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The Talent Management Call to Action

What are any organization’s most crucial and valued assets? The most precious asset in every organisation, aside from the services it offers or the products it manufactures or distributes, is, of course, its people.

The talent that an organisation is able to attract will determine the speed at which it can function, the happiness of its customers and stakeholders, and, ultimately, the main differentiators between success and failure within teams, departments, and the organisation as a whole.

With this in mind, we can hold on to and enjoy the things we enjoy in our life for considerably longer by taking care of them and investing time and attention in them.

The same concepts, unsurprisingly, apply to the people in your organisation. Finding quality, highly-skilled individuals who offer the right blend of knowledge, aptitude, and behaviours that align with your organization’s values is difficult at any time, but as most HR professionals will attest, finding quality, highly-skilled individuals who offer the right blend of knowledge, aptitude, and behaviours that align with your organization’s values is even more difficult.

According to a recent analysis, the Coronavirus problem hasn’t made CEOs and HR professionals any less concerned about skills shortages, with four-fifths actively concerned about how this could affect their hiring plans, up from half in 2012.

But, if we, as HR professionals, recognise how difficult it is to recruit talent, what call to action do we need to make in the aftermath of the ongoing Coronavirus pandemic? Our talent management strategies, the richness of what they encompass, and how we now step up to deliver on our organisational pledges to retain and develop the future leaders of our company are the answers.

Talent Management

Talent Management For Difficult Times

At its foundation, talent management is a plan for an organisation to identify and anticipate its future prospective demands. Even the most qualified and seasoned hire will have room for advancement. When we consider that each organisation is fundamentally different, with its own set of subtleties, possibilities, and problems to overcome, it becomes clear that talent development in the context of each organisation is critical.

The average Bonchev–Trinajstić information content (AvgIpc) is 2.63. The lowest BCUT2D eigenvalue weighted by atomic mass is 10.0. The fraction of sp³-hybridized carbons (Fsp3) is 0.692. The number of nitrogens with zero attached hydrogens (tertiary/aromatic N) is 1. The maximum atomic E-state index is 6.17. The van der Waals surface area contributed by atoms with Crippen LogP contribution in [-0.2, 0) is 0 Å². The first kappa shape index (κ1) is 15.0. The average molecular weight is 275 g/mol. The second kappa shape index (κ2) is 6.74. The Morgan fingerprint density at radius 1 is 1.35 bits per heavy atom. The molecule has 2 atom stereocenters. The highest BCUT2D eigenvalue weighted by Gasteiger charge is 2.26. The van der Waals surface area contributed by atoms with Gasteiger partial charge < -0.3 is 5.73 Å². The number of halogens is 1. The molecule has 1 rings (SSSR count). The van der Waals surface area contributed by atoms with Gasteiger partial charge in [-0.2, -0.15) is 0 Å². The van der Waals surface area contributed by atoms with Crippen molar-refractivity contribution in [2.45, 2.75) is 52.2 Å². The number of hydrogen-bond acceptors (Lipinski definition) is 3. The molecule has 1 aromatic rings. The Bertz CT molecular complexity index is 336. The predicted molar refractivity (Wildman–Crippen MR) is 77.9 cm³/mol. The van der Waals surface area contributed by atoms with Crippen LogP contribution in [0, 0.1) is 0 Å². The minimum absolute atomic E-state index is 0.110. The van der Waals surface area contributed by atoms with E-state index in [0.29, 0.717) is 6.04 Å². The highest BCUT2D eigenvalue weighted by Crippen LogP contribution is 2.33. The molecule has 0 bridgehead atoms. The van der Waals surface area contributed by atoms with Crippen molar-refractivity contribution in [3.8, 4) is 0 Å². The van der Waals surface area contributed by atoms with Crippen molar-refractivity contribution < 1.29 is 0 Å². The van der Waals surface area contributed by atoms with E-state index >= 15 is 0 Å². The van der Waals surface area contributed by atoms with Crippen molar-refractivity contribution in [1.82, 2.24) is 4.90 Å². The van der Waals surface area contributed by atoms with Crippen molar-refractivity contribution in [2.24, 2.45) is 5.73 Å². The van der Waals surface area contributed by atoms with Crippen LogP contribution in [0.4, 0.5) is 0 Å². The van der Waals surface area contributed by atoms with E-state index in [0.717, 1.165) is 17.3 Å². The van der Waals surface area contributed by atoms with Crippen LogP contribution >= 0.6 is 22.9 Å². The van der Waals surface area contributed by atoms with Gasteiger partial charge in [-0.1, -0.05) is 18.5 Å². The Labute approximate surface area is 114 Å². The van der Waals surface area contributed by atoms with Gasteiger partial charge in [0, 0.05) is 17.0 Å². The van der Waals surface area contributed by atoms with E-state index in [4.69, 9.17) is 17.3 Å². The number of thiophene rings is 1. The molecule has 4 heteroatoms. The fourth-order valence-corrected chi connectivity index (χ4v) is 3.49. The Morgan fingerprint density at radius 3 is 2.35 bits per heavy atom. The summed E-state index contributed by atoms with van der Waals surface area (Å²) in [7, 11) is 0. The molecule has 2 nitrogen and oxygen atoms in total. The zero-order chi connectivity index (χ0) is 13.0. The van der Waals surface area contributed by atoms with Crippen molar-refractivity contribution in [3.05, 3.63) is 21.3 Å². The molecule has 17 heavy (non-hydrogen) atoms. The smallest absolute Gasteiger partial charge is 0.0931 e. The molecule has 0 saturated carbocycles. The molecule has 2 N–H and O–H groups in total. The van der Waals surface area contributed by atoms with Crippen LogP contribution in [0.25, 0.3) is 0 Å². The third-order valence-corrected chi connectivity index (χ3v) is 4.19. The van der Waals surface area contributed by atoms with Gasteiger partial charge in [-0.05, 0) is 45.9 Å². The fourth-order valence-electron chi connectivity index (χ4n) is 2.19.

There’s no denying that the globe is in turmoil, with the worldwide epidemic leaving a wake of firm closures, restructures, and unavoidable mergers and acquisitions. Even for organisations that are reorganising in response to financial challenges caused by Covid-19, Talent Management must remain a significant strategic priority.

Business unpredictability, on the other hand, necessitates a new sort of talent management, one that can cope with the demands of stretched supply chains, operational issues, and shrinking resource availability. For challenging times, talent management must match the challenges of uncertain settings and an unclear way ahead.

Who Are Your Favorite Stars?

Who are the brightest lights in your company? The objective of Talent Management is to find, develop, and deploy the most valuable personnel. While there are many varying interpretations of what talent is, in HR terms, it often refers to those employees who will have a substantial impact on organisational success by contributing now with the abilities they already have. Or in the future, given their potential.

Candidates, by their very nature, commit to doing their best to guarantee that their skills, talents, and distinctive characteristics stand out to potential employers in the talent acquisition process. Any candidate’s major goal is to highlight what makes them special, what abilities they have that can make a significant impact, and areas of their capability demonstrated in prior similar situations.

The distinction between a star candidate and a star employee, on the other hand, is significantly more complex. After a person has been employed and the probationary time has passed, it’s all too common for candidates who appeared to have the potential to be great employees to fade away completely. These people often supply the internal human capital infrastructure that allows businesses to function, but they may not be able to solve future leadership problems.

People managers and HR can use talent management as an active process to identify individuals who show not only strong capability in their current role, but also the necessary key behaviours, aptitude, and tenacity to suggest they have the ability to take on larger or more complex roles in the future. These individuals are typically classified not only as top performers but also as high potential leaders and stars.